Thanks so much for your help.

RE: Yellow Sprouts -- something is wrong

I hate buying pre-mix formulas because they are the same ingredients we can buy separately and mix together for alot less cost.

I'm sorry but that just isn't accurate. It is much more complex than just stirring together random amounts of ingredients. Quality commercial mixes are based on well-researched recipes, carefully pH balanced, and have wetting agents and stabilizers added to them and then sterilized. Cost is relative if one makes their own mix but then loses all their plants, right?

Professional quality mixes such as ProMix BX and Metro Mix 360 can be purchased in whole bales for much less than the cost of the equivalent number of bags of components and have 3x the benefits. So no, I can never recommend making your own seed starting mix. Make your own growing mix for established plants if you wish, but not for seed starting.

GH environmental management is a science and managing differs greatly from house to house even when they are right next to each other like mine. Automatic, thermostat controlled systems is the most effective way to accomplish it but even they have limitations and can be expensive.

You can learn much more about GH management over on that forum rather than here but you need to do everything you can to stabilize your temp range without sacrificing light exposure. The ideal goal for growing plants is no less than 45 at night and no more than 65-70 in the day. Germination trays are kept in a separate enclosure in the GH to allow for increased soil heating and yes the flats are removed from soil heating ASAp as germination begins. The remaining will either germinate shortly or they never would have anyway..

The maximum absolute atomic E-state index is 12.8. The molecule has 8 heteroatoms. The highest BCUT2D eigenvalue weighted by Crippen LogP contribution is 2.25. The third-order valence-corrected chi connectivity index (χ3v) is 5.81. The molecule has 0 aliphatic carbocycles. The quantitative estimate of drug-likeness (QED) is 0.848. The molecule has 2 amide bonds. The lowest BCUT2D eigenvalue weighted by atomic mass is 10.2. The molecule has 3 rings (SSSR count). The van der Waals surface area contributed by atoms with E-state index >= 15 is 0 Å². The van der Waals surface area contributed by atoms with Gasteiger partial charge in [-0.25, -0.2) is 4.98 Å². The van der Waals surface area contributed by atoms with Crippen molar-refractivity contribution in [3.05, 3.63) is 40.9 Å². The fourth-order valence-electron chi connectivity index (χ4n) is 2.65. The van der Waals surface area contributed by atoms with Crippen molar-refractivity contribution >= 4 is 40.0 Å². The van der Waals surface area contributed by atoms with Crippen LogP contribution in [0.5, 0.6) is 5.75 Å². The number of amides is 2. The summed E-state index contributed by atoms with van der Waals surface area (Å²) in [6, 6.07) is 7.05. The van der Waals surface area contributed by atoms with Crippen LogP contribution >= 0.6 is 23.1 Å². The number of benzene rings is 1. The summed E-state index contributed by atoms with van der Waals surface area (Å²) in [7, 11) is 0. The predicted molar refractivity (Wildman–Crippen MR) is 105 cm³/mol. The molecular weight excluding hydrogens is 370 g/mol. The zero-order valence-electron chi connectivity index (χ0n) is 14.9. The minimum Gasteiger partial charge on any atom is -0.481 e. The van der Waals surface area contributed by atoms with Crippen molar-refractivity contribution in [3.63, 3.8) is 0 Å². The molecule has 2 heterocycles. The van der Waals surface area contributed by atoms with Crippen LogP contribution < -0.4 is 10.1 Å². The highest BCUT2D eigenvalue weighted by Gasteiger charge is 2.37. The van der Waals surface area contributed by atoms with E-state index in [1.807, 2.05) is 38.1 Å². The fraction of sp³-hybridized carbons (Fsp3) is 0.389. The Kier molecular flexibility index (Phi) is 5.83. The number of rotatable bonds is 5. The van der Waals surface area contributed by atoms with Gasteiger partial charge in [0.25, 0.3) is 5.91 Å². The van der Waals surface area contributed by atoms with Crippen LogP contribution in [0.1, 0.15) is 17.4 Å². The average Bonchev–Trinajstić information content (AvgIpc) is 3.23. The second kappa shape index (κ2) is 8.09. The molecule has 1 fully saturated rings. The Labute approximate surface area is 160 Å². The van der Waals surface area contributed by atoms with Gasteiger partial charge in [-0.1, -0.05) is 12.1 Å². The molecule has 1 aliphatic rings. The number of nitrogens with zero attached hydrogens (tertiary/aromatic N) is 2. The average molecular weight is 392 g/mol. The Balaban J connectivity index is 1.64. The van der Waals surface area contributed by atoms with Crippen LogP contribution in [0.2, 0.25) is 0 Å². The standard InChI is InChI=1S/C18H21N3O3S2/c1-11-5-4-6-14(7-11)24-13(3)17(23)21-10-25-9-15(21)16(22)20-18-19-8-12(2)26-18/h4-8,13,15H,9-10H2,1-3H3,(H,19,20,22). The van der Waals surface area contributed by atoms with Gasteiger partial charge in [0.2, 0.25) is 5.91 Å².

Auto systems include such things as auto sun screens set to a thermostat that unfold and contract as needed, sectional sunscreens that provide heavier screening on the west side than on the east or overhead rather than on the sides depending on how the house is situated, auto vent openers, auto exhaust fans, evaporative coolers on thermostats, auto heaters if needed, etc. In other words the more automatic you can make the systems the better.

Hope this is of help.


RE: Yellow Sprouts -- something is wrong


Thanks so much. What you say makes sence. Germination mix is alot more important than growing mix, isn't it?

45* at night....Really??!! Brrrr. And keeping the hse at 70* or below during the day would be impossible with the set up I have now. I need to revamp my whole seed-starting process starting with temperature management, don't I? Automatic everything would be very cost prohibitive, so I need to figure out something. It makes sence too, what you wrote: greenhouse operations have different sections for germinating and growing...I'm thinking of turning my spare bedroom into a small germination room, and leave the greenhouse just for growing on.

Thanks again.